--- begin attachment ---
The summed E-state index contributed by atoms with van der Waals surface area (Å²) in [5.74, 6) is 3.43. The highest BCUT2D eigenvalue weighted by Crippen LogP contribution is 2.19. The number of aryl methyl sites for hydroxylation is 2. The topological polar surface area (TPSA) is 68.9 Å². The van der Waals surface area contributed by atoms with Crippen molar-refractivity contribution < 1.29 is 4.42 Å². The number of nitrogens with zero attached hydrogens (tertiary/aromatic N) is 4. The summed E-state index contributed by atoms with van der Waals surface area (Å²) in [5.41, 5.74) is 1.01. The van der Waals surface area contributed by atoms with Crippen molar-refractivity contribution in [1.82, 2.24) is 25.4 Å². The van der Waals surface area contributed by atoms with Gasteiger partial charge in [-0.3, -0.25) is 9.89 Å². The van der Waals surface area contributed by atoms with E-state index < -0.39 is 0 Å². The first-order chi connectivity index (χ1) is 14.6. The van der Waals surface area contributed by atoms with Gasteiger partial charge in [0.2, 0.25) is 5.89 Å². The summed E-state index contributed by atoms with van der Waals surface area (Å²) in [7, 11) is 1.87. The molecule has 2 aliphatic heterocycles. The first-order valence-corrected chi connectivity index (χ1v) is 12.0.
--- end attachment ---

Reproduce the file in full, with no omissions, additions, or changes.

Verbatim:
The summed E-state index contributed by atoms with van der Waals surface area (Å²) in [5.74, 6) is 3.43. The highest BCUT2D eigenvalue weighted by Crippen LogP contribution is 2.19. The number of aryl methyl sites for hydroxylation is 2. The topological polar surface area (TPSA) is 68.9 Å². The van der Waals surface area contributed by atoms with Crippen molar-refractivity contribution < 1.29 is 4.42 Å². The number of nitrogens with zero attached hydrogens (tertiary/aromatic N) is 4. The summed E-state index contributed by atoms with van der Waals surface area (Å²) in [5.41, 5.74) is 1.01. The van der Waals surface area contributed by atoms with Crippen molar-refractivity contribution in [1.82, 2.24) is 25.4 Å². The van der Waals surface area contributed by atoms with Gasteiger partial charge in [-0.3, -0.25) is 9.89 Å². The van der Waals surface area contributed by atoms with E-state index < -0.39 is 0 Å². The first-order chi connectivity index (χ1) is 14.6. The van der Waals surface area contributed by atoms with Gasteiger partial charge in [0.2, 0.25) is 5.89 Å². The summed E-state index contributed by atoms with van der Waals surface area (Å²) in [7, 11) is 1.87. The molecule has 2 aliphatic heterocycles. The first-order valence-corrected chi connectivity index (χ1v) is 12.0.